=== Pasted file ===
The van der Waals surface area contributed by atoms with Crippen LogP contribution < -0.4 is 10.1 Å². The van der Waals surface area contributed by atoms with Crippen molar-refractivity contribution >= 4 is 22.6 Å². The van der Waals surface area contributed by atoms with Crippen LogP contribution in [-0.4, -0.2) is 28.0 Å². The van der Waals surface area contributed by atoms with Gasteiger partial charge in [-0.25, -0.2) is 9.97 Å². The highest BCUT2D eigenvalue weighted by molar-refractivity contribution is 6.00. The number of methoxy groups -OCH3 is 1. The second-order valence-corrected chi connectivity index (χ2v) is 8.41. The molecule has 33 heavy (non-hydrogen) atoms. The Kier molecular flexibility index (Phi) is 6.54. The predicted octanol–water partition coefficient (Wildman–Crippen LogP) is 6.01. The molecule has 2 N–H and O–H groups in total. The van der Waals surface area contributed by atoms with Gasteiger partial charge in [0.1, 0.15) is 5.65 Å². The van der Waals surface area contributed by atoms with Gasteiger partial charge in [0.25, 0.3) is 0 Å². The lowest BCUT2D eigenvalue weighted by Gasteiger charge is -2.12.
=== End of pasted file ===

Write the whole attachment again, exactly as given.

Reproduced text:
The van der Waals surface area contributed by atoms with Crippen LogP contribution < -0.4 is 10.1 Å². The van der Waals surface area contributed by atoms with Crippen molar-refractivity contribution >= 4 is 22.6 Å². The van der Waals surface area contributed by atoms with Crippen LogP contribution in [-0.4, -0.2) is 28.0 Å². The van der Waals surface area contributed by atoms with Gasteiger partial charge in [-0.25, -0.2) is 9.97 Å². The highest BCUT2D eigenvalue weighted by molar-refractivity contribution is 6.00. The number of methoxy groups -OCH3 is 1. The second-order valence-corrected chi connectivity index (χ2v) is 8.41. The molecule has 33 heavy (non-hydrogen) atoms. The Kier molecular flexibility index (Phi) is 6.54. The predicted octanol–water partition coefficient (Wildman–Crippen LogP) is 6.01. The molecule has 2 N–H and O–H groups in total. The van der Waals surface area contributed by atoms with Gasteiger partial charge in [0.1, 0.15) is 5.65 Å². The van der Waals surface area contributed by atoms with Gasteiger partial charge in [0.25, 0.3) is 0 Å². The lowest BCUT2D eigenvalue weighted by Gasteiger charge is -2.12.